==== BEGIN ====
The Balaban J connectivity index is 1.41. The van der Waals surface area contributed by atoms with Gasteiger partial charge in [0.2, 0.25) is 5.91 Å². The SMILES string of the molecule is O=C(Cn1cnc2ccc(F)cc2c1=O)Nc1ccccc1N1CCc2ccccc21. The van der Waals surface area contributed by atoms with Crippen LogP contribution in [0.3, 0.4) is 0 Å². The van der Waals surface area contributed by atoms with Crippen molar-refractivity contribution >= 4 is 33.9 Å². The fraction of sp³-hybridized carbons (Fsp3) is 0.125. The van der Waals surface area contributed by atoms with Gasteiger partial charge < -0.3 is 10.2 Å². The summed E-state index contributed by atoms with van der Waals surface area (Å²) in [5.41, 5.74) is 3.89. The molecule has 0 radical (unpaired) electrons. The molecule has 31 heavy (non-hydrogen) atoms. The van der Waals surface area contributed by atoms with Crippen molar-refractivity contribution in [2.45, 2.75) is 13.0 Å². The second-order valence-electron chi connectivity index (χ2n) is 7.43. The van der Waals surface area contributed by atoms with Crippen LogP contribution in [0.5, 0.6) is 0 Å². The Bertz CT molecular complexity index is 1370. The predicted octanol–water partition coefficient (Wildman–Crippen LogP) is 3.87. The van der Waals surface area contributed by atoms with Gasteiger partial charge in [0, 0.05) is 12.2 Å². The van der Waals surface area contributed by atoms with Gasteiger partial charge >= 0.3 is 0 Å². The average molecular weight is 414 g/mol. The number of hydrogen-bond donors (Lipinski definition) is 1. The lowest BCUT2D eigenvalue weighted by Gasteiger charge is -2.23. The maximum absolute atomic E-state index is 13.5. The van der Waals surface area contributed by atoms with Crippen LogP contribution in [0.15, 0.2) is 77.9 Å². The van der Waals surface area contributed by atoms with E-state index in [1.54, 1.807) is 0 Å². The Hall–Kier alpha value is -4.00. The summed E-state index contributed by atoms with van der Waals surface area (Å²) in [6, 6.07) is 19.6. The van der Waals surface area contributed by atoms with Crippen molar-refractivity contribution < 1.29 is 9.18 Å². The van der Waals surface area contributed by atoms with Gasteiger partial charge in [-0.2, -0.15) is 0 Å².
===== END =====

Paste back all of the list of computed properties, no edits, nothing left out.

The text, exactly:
The Balaban J connectivity index is 1.41. The van der Waals surface area contributed by atoms with Gasteiger partial charge in [0.2, 0.25) is 5.91 Å². The SMILES string of the molecule is O=C(Cn1cnc2ccc(F)cc2c1=O)Nc1ccccc1N1CCc2ccccc21. The van der Waals surface area contributed by atoms with Crippen LogP contribution in [0.3, 0.4) is 0 Å². The van der Waals surface area contributed by atoms with Crippen molar-refractivity contribution >= 4 is 33.9 Å². The fraction of sp³-hybridized carbons (Fsp3) is 0.125. The van der Waals surface area contributed by atoms with Gasteiger partial charge < -0.3 is 10.2 Å². The summed E-state index contributed by atoms with van der Waals surface area (Å²) in [5.41, 5.74) is 3.89. The molecule has 0 radical (unpaired) electrons. The molecule has 31 heavy (non-hydrogen) atoms. The van der Waals surface area contributed by atoms with Crippen molar-refractivity contribution in [2.45, 2.75) is 13.0 Å². The second-order valence-electron chi connectivity index (χ2n) is 7.43. The van der Waals surface area contributed by atoms with Crippen LogP contribution in [0.5, 0.6) is 0 Å². The Bertz CT molecular complexity index is 1370. The predicted octanol–water partition coefficient (Wildman–Crippen LogP) is 3.87. The van der Waals surface area contributed by atoms with Gasteiger partial charge in [0, 0.05) is 12.2 Å². The van der Waals surface area contributed by atoms with Gasteiger partial charge >= 0.3 is 0 Å². The average molecular weight is 414 g/mol. The number of hydrogen-bond donors (Lipinski definition) is 1. The lowest BCUT2D eigenvalue weighted by Gasteiger charge is -2.23. The maximum absolute atomic E-state index is 13.5. The van der Waals surface area contributed by atoms with Crippen LogP contribution in [0.15, 0.2) is 77.9 Å². The van der Waals surface area contributed by atoms with E-state index in [1.54, 1.807) is 0 Å². The Hall–Kier alpha value is -4.00. The summed E-state index contributed by atoms with van der Waals surface area (Å²) in [6, 6.07) is 19.6. The van der Waals surface area contributed by atoms with Crippen molar-refractivity contribution < 1.29 is 9.18 Å². The van der Waals surface area contributed by atoms with Gasteiger partial charge in [-0.2, -0.15) is 0 Å².